The view expressed by the CSU veterinarians in their May 1995 letter is echoed by Oregon State University Veterinarian Dr. Stanley Snyder.
As a reason for keeping llamas out of areas of our national forests, etc., the threat of llamas disseminating Johne's disease to wild ruminants is quite remote. In Oregon, where Johne's disease in cattle, sheep and goats is quite common and where llama raising is extremely popular, we have not had even a single confirmed case of Johne's disease in llamas....
It is my opinion that reintroduction of wolves into the American West represents a threat to wild ruminants of many orders of magnitude greater than the remote possibility of spreading Johne's disease from llamas.
Since the prohibition on llama use was instituted in Canyonlands, other federal government officials have considered prohibiting llama access to public lands. To date, the Associations are unaware of any other prohibitions, with the exception of the prohibition proposed in the instant Draft Plan.
In April 1995, the National Park Service determined not to ban llamas in Glacier National Park. In an April 24, 1995 letter, Chief Park Ranger Stephen J. Frye explained that the available scientific evidence would not support such a ban.
After several months of information gathering, consultation and evaluation, Park officials have decided not to prohibit the use of llamas as pack animals in the park's backcountry. This measure was being considered due to the possibility that llamas could transmit Johne's Disease (a paratuberculosis) to native mountain goats and bighorn sheep.
Initial concern was raised by a Colorado State University veterinary pathologist at the 1994 Desert Bighorn Council Meeting. The occurrence of Johne's disease in a herd of bighorn sheep on Mt. Evans in Colorado resulted in some mortality and prevented that herd from being used as transplantation stock for other areas. The disease was also found in a domestic llama breeding operation in Colorado.
The spread of disease from domestic animals to native wildlife populations is a serious concern for park officials. The Superintendent of Arches and Canyonlands National Parks decided to ban llamas last summer to protect their bighorn populations, some of which are used for transplantation stock and others which are struggling due to various other diseases.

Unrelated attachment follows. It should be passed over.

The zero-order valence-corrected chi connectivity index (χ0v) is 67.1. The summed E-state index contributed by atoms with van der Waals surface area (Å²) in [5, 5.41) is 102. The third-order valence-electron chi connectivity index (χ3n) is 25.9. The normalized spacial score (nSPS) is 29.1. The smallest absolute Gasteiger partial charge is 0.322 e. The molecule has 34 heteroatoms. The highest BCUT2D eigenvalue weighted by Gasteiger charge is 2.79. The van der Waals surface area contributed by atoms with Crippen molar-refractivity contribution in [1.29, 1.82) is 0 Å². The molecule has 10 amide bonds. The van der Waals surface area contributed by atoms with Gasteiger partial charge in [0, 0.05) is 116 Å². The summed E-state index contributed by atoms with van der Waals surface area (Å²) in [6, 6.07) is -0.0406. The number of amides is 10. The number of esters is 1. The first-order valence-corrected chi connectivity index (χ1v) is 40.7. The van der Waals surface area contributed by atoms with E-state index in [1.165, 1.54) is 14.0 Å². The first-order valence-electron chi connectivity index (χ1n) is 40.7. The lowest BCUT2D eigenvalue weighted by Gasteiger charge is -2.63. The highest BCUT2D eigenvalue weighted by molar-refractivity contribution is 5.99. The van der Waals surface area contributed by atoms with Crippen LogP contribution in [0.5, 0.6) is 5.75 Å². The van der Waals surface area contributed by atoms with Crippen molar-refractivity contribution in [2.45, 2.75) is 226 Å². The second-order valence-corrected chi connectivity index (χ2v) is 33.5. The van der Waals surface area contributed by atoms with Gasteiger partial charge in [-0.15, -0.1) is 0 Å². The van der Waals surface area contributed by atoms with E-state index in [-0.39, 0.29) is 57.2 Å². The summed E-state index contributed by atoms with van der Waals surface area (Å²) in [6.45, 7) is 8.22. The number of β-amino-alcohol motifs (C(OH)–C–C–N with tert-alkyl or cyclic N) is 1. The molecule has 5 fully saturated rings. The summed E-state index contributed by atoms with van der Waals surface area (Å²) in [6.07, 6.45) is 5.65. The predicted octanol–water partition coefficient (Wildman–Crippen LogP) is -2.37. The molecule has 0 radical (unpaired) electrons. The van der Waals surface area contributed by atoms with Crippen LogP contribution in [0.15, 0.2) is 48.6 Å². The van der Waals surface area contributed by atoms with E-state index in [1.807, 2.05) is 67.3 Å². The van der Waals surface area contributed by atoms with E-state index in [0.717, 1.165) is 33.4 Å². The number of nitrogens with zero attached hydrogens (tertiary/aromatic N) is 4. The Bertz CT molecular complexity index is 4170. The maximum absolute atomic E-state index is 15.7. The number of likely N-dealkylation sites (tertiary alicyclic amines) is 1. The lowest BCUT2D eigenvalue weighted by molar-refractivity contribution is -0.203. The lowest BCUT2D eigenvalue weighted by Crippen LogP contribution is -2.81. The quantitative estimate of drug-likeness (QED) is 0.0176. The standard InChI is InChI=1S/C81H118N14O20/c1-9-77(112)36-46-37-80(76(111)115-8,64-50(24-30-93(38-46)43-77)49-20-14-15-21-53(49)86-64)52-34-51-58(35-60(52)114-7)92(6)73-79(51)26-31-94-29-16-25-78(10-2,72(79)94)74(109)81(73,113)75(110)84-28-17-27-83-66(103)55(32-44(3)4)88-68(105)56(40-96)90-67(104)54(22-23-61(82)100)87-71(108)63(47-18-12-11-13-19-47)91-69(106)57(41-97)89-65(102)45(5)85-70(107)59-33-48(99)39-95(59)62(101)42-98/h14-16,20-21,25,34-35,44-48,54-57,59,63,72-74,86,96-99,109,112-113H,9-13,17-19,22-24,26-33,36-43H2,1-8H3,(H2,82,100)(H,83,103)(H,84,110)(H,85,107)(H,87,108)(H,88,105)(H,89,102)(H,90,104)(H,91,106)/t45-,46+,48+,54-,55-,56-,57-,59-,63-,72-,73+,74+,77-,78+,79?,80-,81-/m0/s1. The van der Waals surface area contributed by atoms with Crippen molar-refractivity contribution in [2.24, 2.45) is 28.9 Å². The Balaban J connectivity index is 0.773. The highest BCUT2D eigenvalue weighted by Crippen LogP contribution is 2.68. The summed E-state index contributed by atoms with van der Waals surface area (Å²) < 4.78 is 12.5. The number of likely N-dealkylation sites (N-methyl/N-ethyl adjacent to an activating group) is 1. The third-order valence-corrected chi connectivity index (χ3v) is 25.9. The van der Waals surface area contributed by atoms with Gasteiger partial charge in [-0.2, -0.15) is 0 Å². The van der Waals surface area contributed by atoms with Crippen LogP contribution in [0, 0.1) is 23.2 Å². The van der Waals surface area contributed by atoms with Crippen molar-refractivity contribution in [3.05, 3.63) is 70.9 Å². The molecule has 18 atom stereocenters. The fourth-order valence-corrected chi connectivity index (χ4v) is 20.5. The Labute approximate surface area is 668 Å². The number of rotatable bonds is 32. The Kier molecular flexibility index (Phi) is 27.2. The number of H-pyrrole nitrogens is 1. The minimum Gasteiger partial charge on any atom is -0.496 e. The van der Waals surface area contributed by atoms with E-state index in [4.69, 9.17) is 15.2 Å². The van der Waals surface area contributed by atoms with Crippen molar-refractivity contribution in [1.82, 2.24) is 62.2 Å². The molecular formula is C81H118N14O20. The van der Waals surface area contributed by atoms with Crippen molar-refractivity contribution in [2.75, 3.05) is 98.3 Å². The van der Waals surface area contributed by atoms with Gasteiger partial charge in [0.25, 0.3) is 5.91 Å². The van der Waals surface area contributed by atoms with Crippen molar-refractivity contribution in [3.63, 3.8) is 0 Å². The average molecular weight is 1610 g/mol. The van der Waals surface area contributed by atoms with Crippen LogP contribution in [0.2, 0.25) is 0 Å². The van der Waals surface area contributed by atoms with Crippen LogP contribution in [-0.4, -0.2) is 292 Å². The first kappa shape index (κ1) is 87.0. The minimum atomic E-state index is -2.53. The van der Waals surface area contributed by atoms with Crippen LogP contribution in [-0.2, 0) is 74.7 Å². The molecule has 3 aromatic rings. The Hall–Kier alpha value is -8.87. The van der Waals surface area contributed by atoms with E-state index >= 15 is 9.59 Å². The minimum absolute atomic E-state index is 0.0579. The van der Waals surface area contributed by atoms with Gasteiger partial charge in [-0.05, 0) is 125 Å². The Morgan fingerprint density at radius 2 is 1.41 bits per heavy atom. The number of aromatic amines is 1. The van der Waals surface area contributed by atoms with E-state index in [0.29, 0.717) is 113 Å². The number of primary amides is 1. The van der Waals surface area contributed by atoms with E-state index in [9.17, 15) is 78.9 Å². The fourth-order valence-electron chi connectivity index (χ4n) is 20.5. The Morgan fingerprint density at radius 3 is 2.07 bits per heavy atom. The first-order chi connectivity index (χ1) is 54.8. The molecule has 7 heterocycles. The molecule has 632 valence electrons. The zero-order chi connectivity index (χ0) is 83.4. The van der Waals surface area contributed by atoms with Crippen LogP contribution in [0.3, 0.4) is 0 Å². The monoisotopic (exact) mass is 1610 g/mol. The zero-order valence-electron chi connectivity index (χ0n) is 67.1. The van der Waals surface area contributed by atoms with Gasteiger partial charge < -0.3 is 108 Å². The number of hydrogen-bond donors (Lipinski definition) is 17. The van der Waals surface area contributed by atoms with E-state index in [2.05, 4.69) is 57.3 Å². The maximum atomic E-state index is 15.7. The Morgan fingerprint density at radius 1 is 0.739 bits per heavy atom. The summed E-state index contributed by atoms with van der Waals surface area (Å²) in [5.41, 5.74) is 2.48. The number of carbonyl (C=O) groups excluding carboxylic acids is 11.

The overwhelming response to inquiries by Glacier National Park officials was that the actual threat posed to indigenous species by llamas was not significant. Johne's disease is very rare in llamas and the risk of transmission is considered minimal.
Ex. 10 (emphasis added).
In response to a June 27, 1995 memorandum from the Director of the National Applied Resource Sciences Center recommending a ban on the use of llamas on public lands based, at least in significant part, on information received from Mr. Dabney and officials at the National Park Service's Southeastern Utah Group, John Fend, the Area Manager of the Cascade Resource Area in Idaho, wrote a February 2, 1996 letter to the Director of the National Applied Resource Sciences Center. Mr. Fend's letter explained in great detail the genesis and spread of misinformation regarding the alleged paratuberculosis transmission by llamas. Mr. Fend urged that the BLM issue a policy statement that "the BLM does NOT intend to ban llamas from public lands based on disease conflicts or risks." Ex. 12. In his letter, Mr. Fend, who has spent the first 15 years of his career as a Range Conservationist, stated:
I must take professional exception to the recommendations to the Director on this subject. I strongly believe the National Park Service, and now the Applied Sciences Center, has misrepresented the extent of the threat/risk of Johne's disease associated with llamas being spread to wild ungulates. Further, I believe this document should have had internal peer review, as it certainly has national implications.